Where Have All the Coders Gone?

It seems like coding bootcamps, coding programs in schools, and other development initiatives are popping up left and right these days. After all, learning how to code, even just a little, is helpful for more careers than software engineering. In fact, some none-coding jobs are starting to require a basic level of coding ability. With all of these programs pushing coding these days, you may start to think the industry is flooded with would-be-developers as well as senior engineers, right? Wrong. In fact, there’s a significant shortage of qualified people in this country to fill the available programming positions. The Job Disparity In 2015, just under 60,000 people in the U.S. graduated with degrees in computer science, whereas the number of open jobs in the computing field was over 500,000. Of course, graduates aren’t the only that can fill open positions. Many of those jobs are likely to require at […]

7 Steps to Better Code Review

In a field like software development that demands attention to detail, peer review is essential. When the slightest mistake can cause serious errors throughout the project, another set of eyes (or several) will help ensure that everything reaches its full potential. While there are automated tests you can perform to vet your code, nothing beats the human touch. Code review had been demonstrated to significantly speed up the development process. But what are the responsibilities of the code reviewer? When running a code review, how do you ensure constructive feedback? How do you solicit input that will expedite and improve the project? Here are a few tips for running a solid code review. Establish goals. Code reviews are more than just finding errors and bugs.You may be thinking about adding new features and how to implement them. You may be trying to ensure that the code meets certain style standards […]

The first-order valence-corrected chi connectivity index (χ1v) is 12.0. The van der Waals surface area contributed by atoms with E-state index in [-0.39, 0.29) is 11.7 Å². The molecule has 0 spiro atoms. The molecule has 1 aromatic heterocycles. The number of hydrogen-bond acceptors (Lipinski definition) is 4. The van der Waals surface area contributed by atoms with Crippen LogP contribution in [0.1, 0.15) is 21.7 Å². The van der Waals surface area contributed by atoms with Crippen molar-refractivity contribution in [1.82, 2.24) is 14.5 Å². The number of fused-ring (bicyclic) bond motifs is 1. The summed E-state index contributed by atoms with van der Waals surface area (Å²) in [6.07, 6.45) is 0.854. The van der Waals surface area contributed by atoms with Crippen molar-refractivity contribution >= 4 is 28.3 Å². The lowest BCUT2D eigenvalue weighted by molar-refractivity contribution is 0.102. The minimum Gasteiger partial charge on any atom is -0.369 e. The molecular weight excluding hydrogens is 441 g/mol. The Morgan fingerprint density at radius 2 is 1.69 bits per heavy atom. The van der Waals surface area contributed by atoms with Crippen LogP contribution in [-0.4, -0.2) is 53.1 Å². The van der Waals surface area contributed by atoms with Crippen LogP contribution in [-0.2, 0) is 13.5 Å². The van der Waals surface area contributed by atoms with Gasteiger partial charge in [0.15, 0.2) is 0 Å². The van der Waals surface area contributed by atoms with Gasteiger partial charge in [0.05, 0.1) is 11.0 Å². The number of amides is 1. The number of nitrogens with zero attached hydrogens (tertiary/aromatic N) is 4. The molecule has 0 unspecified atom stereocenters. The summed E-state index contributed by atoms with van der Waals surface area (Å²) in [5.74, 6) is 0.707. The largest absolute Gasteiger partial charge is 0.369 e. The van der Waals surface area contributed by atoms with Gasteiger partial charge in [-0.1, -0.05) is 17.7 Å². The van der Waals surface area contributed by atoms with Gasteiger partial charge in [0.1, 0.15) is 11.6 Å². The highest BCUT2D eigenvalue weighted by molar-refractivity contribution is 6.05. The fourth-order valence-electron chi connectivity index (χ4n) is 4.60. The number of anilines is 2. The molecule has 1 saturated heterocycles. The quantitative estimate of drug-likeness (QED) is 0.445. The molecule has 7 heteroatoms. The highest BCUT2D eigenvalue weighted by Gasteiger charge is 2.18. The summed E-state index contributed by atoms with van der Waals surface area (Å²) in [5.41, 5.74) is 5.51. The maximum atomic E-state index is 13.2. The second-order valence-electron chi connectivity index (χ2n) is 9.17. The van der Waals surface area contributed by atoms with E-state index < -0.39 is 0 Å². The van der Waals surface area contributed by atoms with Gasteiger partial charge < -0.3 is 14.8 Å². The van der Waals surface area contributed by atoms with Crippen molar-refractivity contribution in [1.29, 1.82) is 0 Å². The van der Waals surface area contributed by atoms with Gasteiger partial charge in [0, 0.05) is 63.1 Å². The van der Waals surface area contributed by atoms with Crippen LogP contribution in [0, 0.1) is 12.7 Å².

Coding for a Better Life